WHAT’S THE likelihood of even the most prepared provider being able to craft a polished, comprehensive plan to coordinate homeless services in a four-county area in 15 business days?
We’re going to find out. That’s how much time Columbia officials, working through the Central Midlands Council of Governments, gave organizations interested in coordinating homeless services in Lexington, Richland, Fairfield and Newberry counties. We’re no experts on homeless service delivery or procurement, but that seems like too compressed a time frame in which to develop an effective plan to address one of our community’s most pressing problems. The best thing we can say about it is that it’s better than the original plan to give organizations only 10 days to respond.
This is yet another example of Columbia’s inexpert response to homelessness. While we commend City Council for engaging the issue in recent years — after having long ignored it or worked against providers’ efforts to find sites for shelters — it remains frustratingly unclear what the seven-member body is trying to accomplish.
For a while, it seemed the council was headed toward an aggressive policy aimed at forcing the homeless out of downtown and — temporarily — into the city’s winter shelter that was converted to a 24/7 operation; there were tentative discussions about establishing an out-of-town shelter as a long-term solution. But the city has now shuttered its emergency facility, and little has been said about a long-term shelter plan. The council apparently now wants to direct its response to homelessness through a contracted regional coordinator.
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We agree that the community would benefit from a more coordinated and comprehensive effort. But the short turn-around time to submit proposals suggests either that Columbia doesn’t understand what it takes to put together the complex plan — or that it already knows who it wants to have this contract.
Just how complex a job would this be? The homeless coordinator would be required to work with organizations, service providers, agencies, local governments and public and private stakeholders across the Midlands.
The scope of work would include coordinating homeless services, housing, transportation and food-sharing and meal services. A coordinator or team would be required to identify and “own the gaps” or deficiencies not addressed by existing entities and seek solutions. It also would provide education and training aimed at preventing homelessness, review and consider zoning regulations to help create affordable in-fill housing, be a liaison between providers and law enforcement, prepare homeless-court recommendations, provide reporting on homeless statistics, coordinate efforts to increase employment among the homeless and disseminate information regarding panhandling.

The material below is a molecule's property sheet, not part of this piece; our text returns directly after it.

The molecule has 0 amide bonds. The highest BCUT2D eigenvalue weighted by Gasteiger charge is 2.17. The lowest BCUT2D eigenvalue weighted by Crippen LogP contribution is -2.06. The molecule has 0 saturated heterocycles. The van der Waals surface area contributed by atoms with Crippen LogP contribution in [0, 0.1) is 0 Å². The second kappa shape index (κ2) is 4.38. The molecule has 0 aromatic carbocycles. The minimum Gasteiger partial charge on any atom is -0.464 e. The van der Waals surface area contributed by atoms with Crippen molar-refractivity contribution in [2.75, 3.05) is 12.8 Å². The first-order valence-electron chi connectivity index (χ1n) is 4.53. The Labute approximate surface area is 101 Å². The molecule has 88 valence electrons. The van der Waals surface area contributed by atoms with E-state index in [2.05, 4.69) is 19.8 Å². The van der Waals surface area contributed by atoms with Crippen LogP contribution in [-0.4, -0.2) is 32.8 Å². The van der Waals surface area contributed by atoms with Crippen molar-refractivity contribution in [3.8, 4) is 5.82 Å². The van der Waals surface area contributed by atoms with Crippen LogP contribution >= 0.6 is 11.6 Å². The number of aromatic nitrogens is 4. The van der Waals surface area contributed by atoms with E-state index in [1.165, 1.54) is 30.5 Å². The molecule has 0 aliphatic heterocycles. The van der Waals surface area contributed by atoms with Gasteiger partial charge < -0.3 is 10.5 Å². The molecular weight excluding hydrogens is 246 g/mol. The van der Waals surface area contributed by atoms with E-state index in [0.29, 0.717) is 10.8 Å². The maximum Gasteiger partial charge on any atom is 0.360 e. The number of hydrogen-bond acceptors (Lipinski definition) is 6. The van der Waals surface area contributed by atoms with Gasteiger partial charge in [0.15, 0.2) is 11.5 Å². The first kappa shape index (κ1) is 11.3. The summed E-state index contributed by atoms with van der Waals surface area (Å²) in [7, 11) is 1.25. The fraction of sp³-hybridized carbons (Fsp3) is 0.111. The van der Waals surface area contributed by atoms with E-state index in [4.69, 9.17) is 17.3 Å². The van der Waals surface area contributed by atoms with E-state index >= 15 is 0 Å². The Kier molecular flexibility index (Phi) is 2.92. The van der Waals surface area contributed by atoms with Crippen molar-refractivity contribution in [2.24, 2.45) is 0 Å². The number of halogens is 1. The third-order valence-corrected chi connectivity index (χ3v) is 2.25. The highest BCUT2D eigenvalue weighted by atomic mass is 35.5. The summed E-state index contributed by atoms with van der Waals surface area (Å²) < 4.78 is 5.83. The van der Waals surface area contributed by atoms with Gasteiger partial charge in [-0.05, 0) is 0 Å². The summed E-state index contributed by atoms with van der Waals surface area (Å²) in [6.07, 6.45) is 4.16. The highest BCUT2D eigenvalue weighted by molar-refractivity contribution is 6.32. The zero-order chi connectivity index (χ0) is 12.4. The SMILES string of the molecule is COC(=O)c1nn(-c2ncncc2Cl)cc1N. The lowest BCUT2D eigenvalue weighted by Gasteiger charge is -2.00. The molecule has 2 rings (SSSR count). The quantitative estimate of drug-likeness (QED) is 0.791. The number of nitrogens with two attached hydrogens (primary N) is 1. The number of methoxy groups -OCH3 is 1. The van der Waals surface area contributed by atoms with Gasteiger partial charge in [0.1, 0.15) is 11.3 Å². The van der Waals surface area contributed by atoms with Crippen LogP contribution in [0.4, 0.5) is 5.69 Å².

It’s worth asking whether providers would readily cooperate with a coordinator handpicked by Columbia. We would hope they would for the greater good, but the city hasn’t always had a good relationship with providers. Many providers already coordinate some efforts, with the United Way being a major player, along with dozens of other organizations. Should the city have tried to support and expand that network rather than look for its own coordinator?
The city, which will fund and administer any resulting contract, asked Central Midlands to oversee the search for a coordinator, given that this effort would require crossing multiple jurisdictional lines.
It’s a safe bet that some providers will meet the Aug. 8 deadline, but 10 days doesn’t strike us as enough time to ensure a quality, competitive pool from which to select someone for this important work.
Part of the council’s bumbling search for a comprehensive approach to homelessness included a communitywide request for information that generated feedback from several groups. Perhaps city officials felt that process and the fact organizations knew the search for a homeless coordinator was coming prepared them to respond quickly.
But any organization expecting to land this contract must work with others to form alliances needed to address the many issues it includes; getting buy in from multiple players could be time-consuming. We aren’t convinced the Aug. 8 date allows time to craft thoughtful, well-designed plans.
Whether this effort is successful or not, it is good to see the city embrace the need to coordinate providers’ efforts. The best way for Columbia to help is to provide resources and support and create an environment that allows the experts to do their job: meet the needs of homeless citizens.